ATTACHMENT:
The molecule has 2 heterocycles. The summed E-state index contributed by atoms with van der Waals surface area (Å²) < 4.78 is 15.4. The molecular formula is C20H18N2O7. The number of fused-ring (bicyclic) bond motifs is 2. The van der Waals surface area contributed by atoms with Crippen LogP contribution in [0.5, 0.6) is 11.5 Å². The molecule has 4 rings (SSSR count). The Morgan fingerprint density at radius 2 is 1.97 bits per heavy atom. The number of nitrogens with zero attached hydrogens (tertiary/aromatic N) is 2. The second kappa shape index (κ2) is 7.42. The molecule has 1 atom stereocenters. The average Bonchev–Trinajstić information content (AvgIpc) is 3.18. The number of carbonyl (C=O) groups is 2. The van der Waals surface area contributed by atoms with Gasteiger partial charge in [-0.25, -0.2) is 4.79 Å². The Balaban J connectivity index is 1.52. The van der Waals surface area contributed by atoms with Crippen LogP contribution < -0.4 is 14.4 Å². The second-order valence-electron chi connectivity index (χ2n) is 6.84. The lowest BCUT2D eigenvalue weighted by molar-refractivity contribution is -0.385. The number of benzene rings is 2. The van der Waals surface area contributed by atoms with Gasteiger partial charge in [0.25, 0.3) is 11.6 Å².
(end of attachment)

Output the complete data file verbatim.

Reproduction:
The molecule has 2 heterocycles. The summed E-state index contributed by atoms with van der Waals surface area (Å²) < 4.78 is 15.4. The molecular formula is C20H18N2O7. The number of fused-ring (bicyclic) bond motifs is 2. The van der Waals surface area contributed by atoms with Crippen LogP contribution in [0.5, 0.6) is 11.5 Å². The molecule has 4 rings (SSSR count). The Morgan fingerprint density at radius 2 is 1.97 bits per heavy atom. The number of nitrogens with zero attached hydrogens (tertiary/aromatic N) is 2. The second kappa shape index (κ2) is 7.42. The molecule has 1 atom stereocenters. The average Bonchev–Trinajstić information content (AvgIpc) is 3.18. The number of carbonyl (C=O) groups is 2. The van der Waals surface area contributed by atoms with Gasteiger partial charge in [-0.25, -0.2) is 4.79 Å². The Balaban J connectivity index is 1.52. The van der Waals surface area contributed by atoms with Crippen LogP contribution < -0.4 is 14.4 Å². The second-order valence-electron chi connectivity index (χ2n) is 6.84. The lowest BCUT2D eigenvalue weighted by molar-refractivity contribution is -0.385. The number of benzene rings is 2. The van der Waals surface area contributed by atoms with Gasteiger partial charge in [0.25, 0.3) is 11.6 Å².